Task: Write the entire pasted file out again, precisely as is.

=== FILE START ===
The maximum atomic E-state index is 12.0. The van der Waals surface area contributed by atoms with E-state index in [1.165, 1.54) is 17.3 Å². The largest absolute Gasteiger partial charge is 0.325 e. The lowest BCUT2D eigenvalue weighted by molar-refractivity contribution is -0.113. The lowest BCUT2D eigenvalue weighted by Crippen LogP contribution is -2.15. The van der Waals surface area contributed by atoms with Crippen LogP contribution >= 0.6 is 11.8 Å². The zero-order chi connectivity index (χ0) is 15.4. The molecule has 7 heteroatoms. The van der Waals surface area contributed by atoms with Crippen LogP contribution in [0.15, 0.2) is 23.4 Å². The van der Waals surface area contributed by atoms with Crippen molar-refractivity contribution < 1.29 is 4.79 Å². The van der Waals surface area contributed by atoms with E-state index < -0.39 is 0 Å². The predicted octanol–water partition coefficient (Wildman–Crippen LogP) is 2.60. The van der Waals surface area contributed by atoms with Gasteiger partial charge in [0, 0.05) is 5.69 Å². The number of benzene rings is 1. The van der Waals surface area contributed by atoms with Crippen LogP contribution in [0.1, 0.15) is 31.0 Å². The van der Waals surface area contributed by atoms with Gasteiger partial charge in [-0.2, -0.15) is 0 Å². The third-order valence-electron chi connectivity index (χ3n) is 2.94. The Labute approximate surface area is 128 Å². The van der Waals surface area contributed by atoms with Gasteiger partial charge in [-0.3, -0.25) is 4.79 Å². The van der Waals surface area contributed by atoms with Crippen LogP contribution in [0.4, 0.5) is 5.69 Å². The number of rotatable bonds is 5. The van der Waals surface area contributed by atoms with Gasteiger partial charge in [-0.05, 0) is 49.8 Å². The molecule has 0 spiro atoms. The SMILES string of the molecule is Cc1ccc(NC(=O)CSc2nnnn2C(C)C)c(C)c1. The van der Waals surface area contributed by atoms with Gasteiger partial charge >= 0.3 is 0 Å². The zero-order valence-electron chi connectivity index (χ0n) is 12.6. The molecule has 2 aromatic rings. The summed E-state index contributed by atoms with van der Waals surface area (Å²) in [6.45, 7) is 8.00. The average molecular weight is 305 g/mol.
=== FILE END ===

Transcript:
The maximum atomic E-state index is 12.0. The van der Waals surface area contributed by atoms with E-state index in [1.165, 1.54) is 17.3 Å². The largest absolute Gasteiger partial charge is 0.325 e. The lowest BCUT2D eigenvalue weighted by molar-refractivity contribution is -0.113. The lowest BCUT2D eigenvalue weighted by Crippen LogP contribution is -2.15. The van der Waals surface area contributed by atoms with Crippen LogP contribution >= 0.6 is 11.8 Å². The zero-order chi connectivity index (χ0) is 15.4. The molecule has 7 heteroatoms. The van der Waals surface area contributed by atoms with Crippen LogP contribution in [0.15, 0.2) is 23.4 Å². The van der Waals surface area contributed by atoms with Crippen molar-refractivity contribution < 1.29 is 4.79 Å². The van der Waals surface area contributed by atoms with E-state index < -0.39 is 0 Å². The predicted octanol–water partition coefficient (Wildman–Crippen LogP) is 2.60. The van der Waals surface area contributed by atoms with Gasteiger partial charge in [0, 0.05) is 5.69 Å². The number of benzene rings is 1. The van der Waals surface area contributed by atoms with Crippen LogP contribution in [0.1, 0.15) is 31.0 Å². The van der Waals surface area contributed by atoms with Gasteiger partial charge in [-0.2, -0.15) is 0 Å². The third-order valence-electron chi connectivity index (χ3n) is 2.94. The Labute approximate surface area is 128 Å². The van der Waals surface area contributed by atoms with Gasteiger partial charge in [-0.3, -0.25) is 4.79 Å². The van der Waals surface area contributed by atoms with Crippen LogP contribution in [0.4, 0.5) is 5.69 Å². The number of rotatable bonds is 5. The van der Waals surface area contributed by atoms with Gasteiger partial charge in [-0.05, 0) is 49.8 Å². The molecule has 0 spiro atoms. The SMILES string of the molecule is Cc1ccc(NC(=O)CSc2nnnn2C(C)C)c(C)c1. The van der Waals surface area contributed by atoms with Gasteiger partial charge >= 0.3 is 0 Å². The zero-order valence-electron chi connectivity index (χ0n) is 12.6. The molecule has 2 aromatic rings. The summed E-state index contributed by atoms with van der Waals surface area (Å²) in [6.45, 7) is 8.00. The average molecular weight is 305 g/mol.